Updated: Jul 23, 2020
The introduction of new agile methodologies, continuous integration / deployment and better-connected resources means that teams are able to execute work faster than ever before.
But how do we know we’re not just moving even quicker in completely the wrong direction?
This is a question that frequently comes up when working with our clients - particularly around quarterly or annual planning cycles.
And I can completely relate.
As a former product leader, better strategic planning and visibility was one of the reasons I implemented Aha! within my product team.
“Without strategy, execution is aimless. Without execution, strategy is useless.” - Morris Chang
Here is how I use Aha! to help define strategic direction and clarity.
1. Identify common issues across the business
Conduct reviews with leadership (and ideally the C-suite) across every area of the business
Get them to identify issues, pain points and the economic & business challenges that impact them
List and centrally document this information into Aha! notes then build out Aha! models (SWOT), competitor and persona information
Identify common metrics / KPIs / OKRs within and across business areas and record in your goal success metrics
Re-share and periodically revalidate with stakeholders to ensure the information is accurate and contemporary
2. Identify common patterns in your current roadmap
Review existing tactical work. Identify common themes, issues, capabilities or patterns that could be captured as higher-level strategic imperatives
Group stories into user journeys. Map user journeys into product experiences. Group product experiences into strategic initiatives
3. Define strategic imperatives
Aha! is a world-class system for linking the “Why” (Strategy) with the “What” (Execution) so make sure you are maximising everything it has to offer.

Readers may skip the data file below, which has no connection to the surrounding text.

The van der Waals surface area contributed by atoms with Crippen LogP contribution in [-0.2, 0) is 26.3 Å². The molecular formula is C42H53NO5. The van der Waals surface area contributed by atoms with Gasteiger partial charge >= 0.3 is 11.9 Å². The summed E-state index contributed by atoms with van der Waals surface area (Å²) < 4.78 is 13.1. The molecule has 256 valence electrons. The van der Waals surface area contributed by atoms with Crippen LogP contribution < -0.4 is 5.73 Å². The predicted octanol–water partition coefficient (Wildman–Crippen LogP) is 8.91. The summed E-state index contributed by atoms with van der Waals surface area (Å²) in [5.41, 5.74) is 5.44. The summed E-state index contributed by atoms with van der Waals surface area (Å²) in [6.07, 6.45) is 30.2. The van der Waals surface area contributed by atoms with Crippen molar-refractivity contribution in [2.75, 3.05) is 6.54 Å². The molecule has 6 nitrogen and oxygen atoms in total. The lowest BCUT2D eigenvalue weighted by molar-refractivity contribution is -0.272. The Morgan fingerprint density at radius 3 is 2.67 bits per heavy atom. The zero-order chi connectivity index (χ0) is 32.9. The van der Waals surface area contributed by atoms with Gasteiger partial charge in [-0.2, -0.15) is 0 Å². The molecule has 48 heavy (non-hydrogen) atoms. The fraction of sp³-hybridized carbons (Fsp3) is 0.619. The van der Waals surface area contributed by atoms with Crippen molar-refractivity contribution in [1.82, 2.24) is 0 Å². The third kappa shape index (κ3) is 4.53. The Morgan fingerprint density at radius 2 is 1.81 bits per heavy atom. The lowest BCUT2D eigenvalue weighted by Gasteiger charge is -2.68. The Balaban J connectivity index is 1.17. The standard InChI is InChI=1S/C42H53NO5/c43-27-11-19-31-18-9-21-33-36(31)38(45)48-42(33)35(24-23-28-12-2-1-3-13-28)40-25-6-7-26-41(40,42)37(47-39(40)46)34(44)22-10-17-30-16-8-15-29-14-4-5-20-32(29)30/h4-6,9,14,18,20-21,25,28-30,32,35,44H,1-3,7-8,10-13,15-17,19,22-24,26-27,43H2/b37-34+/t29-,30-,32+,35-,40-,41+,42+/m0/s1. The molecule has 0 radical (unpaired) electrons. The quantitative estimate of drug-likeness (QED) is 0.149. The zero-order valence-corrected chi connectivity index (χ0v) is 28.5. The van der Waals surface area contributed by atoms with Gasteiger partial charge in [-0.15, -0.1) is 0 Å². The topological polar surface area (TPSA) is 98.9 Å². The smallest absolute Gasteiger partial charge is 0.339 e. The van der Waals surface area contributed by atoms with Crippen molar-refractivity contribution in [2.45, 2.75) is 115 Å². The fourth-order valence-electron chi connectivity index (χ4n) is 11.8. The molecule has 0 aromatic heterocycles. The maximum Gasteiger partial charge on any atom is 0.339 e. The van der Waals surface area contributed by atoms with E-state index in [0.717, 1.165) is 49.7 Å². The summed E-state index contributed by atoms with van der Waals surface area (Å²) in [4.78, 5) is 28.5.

Identify your Goals which are your “Strategic what”. They should be SMART (Specific, Measurable, Achievable, Relevant and Time Bound) with clear quantifiable success metrics. Many goals will have already been identified in the stakeholder interviews. Add a custom “user” field to goal records to identify an owner (not a default field)
Establish the Initiatives or the “Strategic When”. These are the longer-term themes spanning releases, products or both. Initiatives group your tactical work (Features / Releases) and align them to your goals. Assign initiatives to owners for accountability.
Both goals and initiative records can live within line or workspace levels and at every stage of your product hierarchy. Leverage the “rollup up” functionality in Aha! to provide the golden thread of strategy. Either start top down, bottom up or even a bit of both until they meet in the middle.
4. Create and share strategic roadmaps
Create strategic roadmaps and reports, indicating status and progress and updates on metrics
Communicate often using Aha! presentations and get feedback from the organisation to help them feel bought into the process
Hold yourselves to account. Even if you are out-of-bounds initially, it will force the change to think more strategically. Much of this is about mindset. Ensure you have a frequent opportunity to set and reset expectations, to know what is achievable and ensure you are moving towards a common trajectory
Periodically monitor progress by putting in place a review session to measure and record progress with the team and stakeholders. You could even plan these in Aha!
5. Bake strategic planning into your working practices
Carve out time for intentional strategic thinking / alignment as part of your product delivery process - even a couple of hours is better than nothing at all
The best time to schedule strategic planning is when you are doing something other than just “development” such as a short phase at the beginning of every Aha! release
For delivery focused teams this could be in-between sprints or built in as part of the Aha! Feature status workflow
Agree the alignment to strategy and how it will be measured before the execution starts, preferably with the wider stakeholder community
Your team may already be employing one or two of the concepts above but baking more of them into your operations and being more intentional on the approach will help to deliver a more meaningful and far reaching strategy that the entire company can get behind.